3 Things We Noticed: Bayer Leverkusen – FC Bayern 0-0 (0-0)

After the loss to Real Madrid in the Champions League that was frustrating on all levels imaginable, FC Bayern were on the road on Saturday evening against one of their least favourite away opponents of recent years: Bayer Leverkusen. Author: Steffen • Translator: Bettina

In case you missed it:

Bayer Leverkusen versus FC BayernLeverkusen vs Bayern – starting formations

3 things we noticed:

1. No luck in front of goal

Sandwiched between the two difficult games against Real Madrid, and with so many players injured, suspended, or rested, most people didn’t expect much from the game. Even though the 2017 version of Leverkusen doesn’t have much in common with the team of previous years.

With all of this in mind, Bayern’s performance over 90 minutes was even a little better than expected: 19 shots, 5-6 major chances. Not a single big Leverkusen scoring chance, and a sending-off for the home team. The only thing missing were real finishing qualities, both in front of goal, and during 30 minutes of playing 11 v 10.

Exemplary for this was Müller’s big chance (58′), where he was through and alone in front of Leno, hesitated, turned, and passed to Vidal for lack of alternatives – who also sidestepped and eventually gave up the opportunity. Müller said after the game that he had made the wrong decision there.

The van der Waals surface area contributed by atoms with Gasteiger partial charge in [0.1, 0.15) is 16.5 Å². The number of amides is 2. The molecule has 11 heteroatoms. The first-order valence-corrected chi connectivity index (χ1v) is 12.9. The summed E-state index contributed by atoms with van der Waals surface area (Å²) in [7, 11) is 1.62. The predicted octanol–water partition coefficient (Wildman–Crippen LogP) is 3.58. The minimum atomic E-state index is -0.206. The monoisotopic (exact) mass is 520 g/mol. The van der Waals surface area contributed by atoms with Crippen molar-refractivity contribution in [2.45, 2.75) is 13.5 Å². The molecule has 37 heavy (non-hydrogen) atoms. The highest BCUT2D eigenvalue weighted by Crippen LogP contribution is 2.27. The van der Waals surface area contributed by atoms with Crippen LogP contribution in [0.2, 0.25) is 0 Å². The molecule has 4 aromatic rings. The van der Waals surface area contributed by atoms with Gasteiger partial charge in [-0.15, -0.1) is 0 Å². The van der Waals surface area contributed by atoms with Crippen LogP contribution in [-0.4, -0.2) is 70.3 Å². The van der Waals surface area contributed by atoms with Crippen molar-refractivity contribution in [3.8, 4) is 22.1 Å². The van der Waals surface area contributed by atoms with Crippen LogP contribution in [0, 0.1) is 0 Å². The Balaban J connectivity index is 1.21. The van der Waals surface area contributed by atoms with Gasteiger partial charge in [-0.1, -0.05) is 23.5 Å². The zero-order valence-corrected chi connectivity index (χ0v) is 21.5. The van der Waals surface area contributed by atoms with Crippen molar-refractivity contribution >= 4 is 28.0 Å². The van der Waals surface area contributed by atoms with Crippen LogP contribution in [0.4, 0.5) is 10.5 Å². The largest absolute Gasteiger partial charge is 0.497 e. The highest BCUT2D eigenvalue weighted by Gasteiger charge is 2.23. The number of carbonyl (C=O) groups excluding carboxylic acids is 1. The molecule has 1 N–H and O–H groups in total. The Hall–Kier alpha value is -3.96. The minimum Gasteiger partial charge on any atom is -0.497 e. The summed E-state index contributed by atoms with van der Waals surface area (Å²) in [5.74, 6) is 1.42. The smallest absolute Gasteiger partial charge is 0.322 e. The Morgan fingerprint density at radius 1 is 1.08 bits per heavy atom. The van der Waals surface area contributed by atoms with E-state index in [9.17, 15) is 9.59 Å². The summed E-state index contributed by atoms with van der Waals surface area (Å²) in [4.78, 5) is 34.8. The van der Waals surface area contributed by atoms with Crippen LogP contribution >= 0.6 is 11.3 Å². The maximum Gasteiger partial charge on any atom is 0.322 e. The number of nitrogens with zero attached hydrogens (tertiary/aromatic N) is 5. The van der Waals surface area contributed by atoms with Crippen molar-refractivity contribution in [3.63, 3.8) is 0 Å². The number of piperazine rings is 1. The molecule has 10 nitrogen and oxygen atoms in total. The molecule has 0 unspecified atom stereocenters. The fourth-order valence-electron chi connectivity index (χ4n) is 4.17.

It also became obvious during the weak first 20 minutes after Jedvaj’s sending off, rooted in the many substitutions that disrupted Bayern’s flow. Kimmich became a full-back, Thiago a left winger, and Lahm a midfielder. It took the team until the 85th minute, until Bayern found their way in the new formation.

The two lost points don’t hurt Bayern in the table, but everyone who knows the dynamics within a football team over the course of a long season is aware of the importance of successes to keep the season going. Bayern missed out on getting that success today. Thomas Müller, clearly annoyed after the game, summed it up in one sentence after the game: “We showed a good reaction after the game against Real, but we’re really not happy with this in the end.”

2. Left side on fire

It took Bayern’s offense 30 minutes to find their part in the game. An important factor for that was Coman, who swapped positions with Costa after a while and played remarkably in combination with Bernat. As a right-footed player, Coman is more flexible on the left: move inside or occupy the left half-space, while Bernat does a run behind him.

The little Spaniard has been improved in his offensive game all season. It’s obvious that his dribblings are most successful when he can move towards his opponent at high speed. He’s not the fastest over the first couple of meters. Until he was subbed off after 70 minutes, Coman was involved in six shots on goal, and had four successful dribbles – a remarkable volume for this short playing time. Bernat added another three dribbles and two involvements in shots on goal. The only thing that both of them lacked was cool-headedness in the penalty box for their good scoring opportunities.